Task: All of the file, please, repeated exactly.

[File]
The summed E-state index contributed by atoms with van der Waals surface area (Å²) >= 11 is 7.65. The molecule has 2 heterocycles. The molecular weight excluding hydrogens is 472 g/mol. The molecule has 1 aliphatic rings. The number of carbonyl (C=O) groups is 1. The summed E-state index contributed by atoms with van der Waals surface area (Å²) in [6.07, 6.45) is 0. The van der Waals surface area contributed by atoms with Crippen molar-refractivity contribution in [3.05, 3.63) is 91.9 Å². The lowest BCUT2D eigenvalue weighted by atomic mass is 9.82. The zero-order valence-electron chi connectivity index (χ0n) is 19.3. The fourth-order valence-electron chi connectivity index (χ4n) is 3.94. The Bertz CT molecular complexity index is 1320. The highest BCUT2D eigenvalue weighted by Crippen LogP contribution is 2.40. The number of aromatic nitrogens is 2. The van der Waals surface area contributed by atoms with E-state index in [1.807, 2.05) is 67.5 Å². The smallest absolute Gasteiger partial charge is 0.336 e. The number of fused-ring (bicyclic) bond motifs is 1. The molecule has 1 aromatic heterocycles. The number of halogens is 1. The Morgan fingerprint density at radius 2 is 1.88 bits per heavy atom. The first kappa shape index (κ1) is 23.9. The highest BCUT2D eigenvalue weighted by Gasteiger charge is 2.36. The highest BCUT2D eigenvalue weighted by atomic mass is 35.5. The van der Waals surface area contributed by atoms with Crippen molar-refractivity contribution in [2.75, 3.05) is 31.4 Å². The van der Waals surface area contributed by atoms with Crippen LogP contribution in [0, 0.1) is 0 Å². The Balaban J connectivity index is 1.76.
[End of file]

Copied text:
The summed E-state index contributed by atoms with van der Waals surface area (Å²) >= 11 is 7.65. The molecule has 2 heterocycles. The molecular weight excluding hydrogens is 472 g/mol. The molecule has 1 aliphatic rings. The number of carbonyl (C=O) groups is 1. The summed E-state index contributed by atoms with van der Waals surface area (Å²) in [6.07, 6.45) is 0. The van der Waals surface area contributed by atoms with Crippen molar-refractivity contribution in [3.05, 3.63) is 91.9 Å². The lowest BCUT2D eigenvalue weighted by atomic mass is 9.82. The zero-order valence-electron chi connectivity index (χ0n) is 19.3. The fourth-order valence-electron chi connectivity index (χ4n) is 3.94. The Bertz CT molecular complexity index is 1320. The highest BCUT2D eigenvalue weighted by Crippen LogP contribution is 2.40. The number of aromatic nitrogens is 2. The van der Waals surface area contributed by atoms with E-state index in [1.807, 2.05) is 67.5 Å². The smallest absolute Gasteiger partial charge is 0.336 e. The number of fused-ring (bicyclic) bond motifs is 1. The molecule has 1 aromatic heterocycles. The number of halogens is 1. The Morgan fingerprint density at radius 2 is 1.88 bits per heavy atom. The first kappa shape index (κ1) is 23.9. The highest BCUT2D eigenvalue weighted by Gasteiger charge is 2.36. The highest BCUT2D eigenvalue weighted by atomic mass is 35.5. The van der Waals surface area contributed by atoms with Crippen molar-refractivity contribution in [2.75, 3.05) is 31.4 Å². The van der Waals surface area contributed by atoms with Crippen LogP contribution in [0, 0.1) is 0 Å². The Balaban J connectivity index is 1.76.